Huntington and Tuckerman Ravine have LOW avalanche danger. All forecast areas have Low avalanche danger. Generally safe avalanche conditions exist. The exception to this is the Little Headwall which is no longer rated due to a lack of snow and is not advised as a route of travel.
AVALANCHE PROBLEM: We are currently in the freeze portion of a prolonged melt-freeze cycle that began on Friday which is largely eliminating avalanche concerns for the day. With continued below freezing conditions today, long sliding falls will be much more of a hazard today. Crampons, an ice axe, and the ability to use them will make travel in avalanche terrain possible. Climbers should be aware of the potential for ice dams as the current freeze may trap flowing water. This trapped water will be looking for a pressure release valve in the form of an ice tool or screw placement. The thaw over the past two days has also reopened holes in the snow on the Little Headwall, making this no longer an advisable route to exit Tuckerman Ravine. Many skiers and riders were seen removing skis and boards and trying to down climb the combination of refrozen snow, ice, and verglassed rock. Hiking down the Tuckerman Ravine Trail to Hermit Lake will be both faster and safer at this point.
WEATHER: Just about every possible type of mixed precipitation fell onto Mount Washington yesterday. All told, we received 0.35” of water. This came largely as ice pellets, freezing rain, rain, and snow. Winds calmed from W at 45mph yesterday morning to a current N at 8mph this morning. Today, unsettled weather will continue, allowing the temperature to remain around the freezing mark with another 0.2” of liquid precipitation coming in various forms. The wind will wrap from the north through east to SE by early afternoon with speeds staying under 20mph until the evening. If conditions allow and we see all snow today, we could see up to 2”, though it seems more likely that sleet and freezing rain will mix in.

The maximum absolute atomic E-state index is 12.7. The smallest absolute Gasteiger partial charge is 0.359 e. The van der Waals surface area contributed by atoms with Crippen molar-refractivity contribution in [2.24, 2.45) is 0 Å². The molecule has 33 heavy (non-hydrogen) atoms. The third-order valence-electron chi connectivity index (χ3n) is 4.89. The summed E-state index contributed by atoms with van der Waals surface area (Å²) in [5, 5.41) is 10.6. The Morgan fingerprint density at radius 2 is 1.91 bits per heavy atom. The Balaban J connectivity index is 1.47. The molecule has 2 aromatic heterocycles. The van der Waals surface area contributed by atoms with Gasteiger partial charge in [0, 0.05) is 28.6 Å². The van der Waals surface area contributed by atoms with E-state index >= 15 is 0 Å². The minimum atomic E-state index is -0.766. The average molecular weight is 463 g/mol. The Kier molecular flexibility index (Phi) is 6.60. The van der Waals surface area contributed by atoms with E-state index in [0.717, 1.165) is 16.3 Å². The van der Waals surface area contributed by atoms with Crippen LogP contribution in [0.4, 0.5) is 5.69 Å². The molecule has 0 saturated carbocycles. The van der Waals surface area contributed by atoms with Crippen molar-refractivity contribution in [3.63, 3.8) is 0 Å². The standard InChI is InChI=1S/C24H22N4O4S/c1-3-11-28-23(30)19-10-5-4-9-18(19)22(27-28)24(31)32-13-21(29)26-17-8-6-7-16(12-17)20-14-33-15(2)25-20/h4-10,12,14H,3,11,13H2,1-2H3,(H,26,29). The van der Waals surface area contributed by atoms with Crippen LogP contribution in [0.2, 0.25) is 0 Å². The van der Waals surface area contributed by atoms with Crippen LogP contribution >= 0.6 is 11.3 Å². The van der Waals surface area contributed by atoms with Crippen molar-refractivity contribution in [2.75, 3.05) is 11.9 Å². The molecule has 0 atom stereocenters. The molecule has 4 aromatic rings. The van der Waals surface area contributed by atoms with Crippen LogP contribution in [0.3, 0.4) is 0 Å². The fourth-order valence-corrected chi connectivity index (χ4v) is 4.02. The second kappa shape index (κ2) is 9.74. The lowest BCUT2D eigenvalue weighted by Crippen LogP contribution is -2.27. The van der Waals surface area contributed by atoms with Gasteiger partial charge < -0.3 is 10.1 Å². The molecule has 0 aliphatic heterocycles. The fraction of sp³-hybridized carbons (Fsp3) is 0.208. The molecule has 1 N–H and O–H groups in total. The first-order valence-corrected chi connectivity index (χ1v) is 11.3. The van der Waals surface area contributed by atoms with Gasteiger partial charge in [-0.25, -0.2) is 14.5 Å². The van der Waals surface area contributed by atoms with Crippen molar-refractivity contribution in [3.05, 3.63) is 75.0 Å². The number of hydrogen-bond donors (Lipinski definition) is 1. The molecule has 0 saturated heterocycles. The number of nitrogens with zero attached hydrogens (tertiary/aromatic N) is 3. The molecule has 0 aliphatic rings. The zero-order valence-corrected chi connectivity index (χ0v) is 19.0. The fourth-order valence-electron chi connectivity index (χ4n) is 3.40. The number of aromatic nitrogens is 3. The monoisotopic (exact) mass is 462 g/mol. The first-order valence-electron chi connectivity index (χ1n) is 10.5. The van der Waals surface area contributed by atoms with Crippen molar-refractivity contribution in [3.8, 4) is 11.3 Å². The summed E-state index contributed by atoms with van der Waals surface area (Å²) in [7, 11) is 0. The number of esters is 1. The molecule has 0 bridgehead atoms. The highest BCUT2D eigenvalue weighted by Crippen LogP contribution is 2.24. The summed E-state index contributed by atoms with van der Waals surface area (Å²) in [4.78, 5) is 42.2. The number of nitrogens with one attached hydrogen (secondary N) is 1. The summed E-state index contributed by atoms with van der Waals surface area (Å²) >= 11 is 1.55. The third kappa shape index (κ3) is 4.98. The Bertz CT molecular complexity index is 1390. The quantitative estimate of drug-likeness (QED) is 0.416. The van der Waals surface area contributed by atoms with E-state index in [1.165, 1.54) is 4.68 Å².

SNOWPACK: Prior to the warm-up on Friday, our snowpack of concern consisted of soft slab of variable thickness, up to 2’ in places, sitting on top of a decomposing melt-freeze crust. Due to warm temperatures and sunshine, this became a wet avalanche problem on Friday into Saturday morning. Earlier than expected on Saturday temperatures dropped and a refreeze began, slowly penetrating into the snowpack and locking things into place. With skier traffic in many areas Friday and Saturday as well as many large roller balls on Friday, the surface of this refrozen snowpack is ugly and likely to provide rough skiing.
The Sherburne saw heavy traffic yesterday from the Friends of Tuckerman Ravine Inferno Pentathlon. Expect large, frozen moguls with icy troughs in between. Some bare spots exist down low, but coverage is remarkably good.
• Safe travel in avalanche terrain requires training and experience. This advisory is just one tool to help you make your own decisions in avalanche terrain. You control your own risk by choosing where, when, and how you travel.
• Anticipate a changing avalanche danger when actual weather differs from the higher summits forecast. For more information contact the Forest Service Snow Rangers, the AMC at the Pinkham Notch Visitor Center, or the caretakers at Hermit Lake Shelters.
• Posted 7:30 a.m., Sunday, April 15, 2018. A new advisory will be issued tomorrow.
Helon Hoffer, Snow Ranger
USDA Forest Service
White Mountain National Forest
(603) 466-2713 TTY (603) 466-2856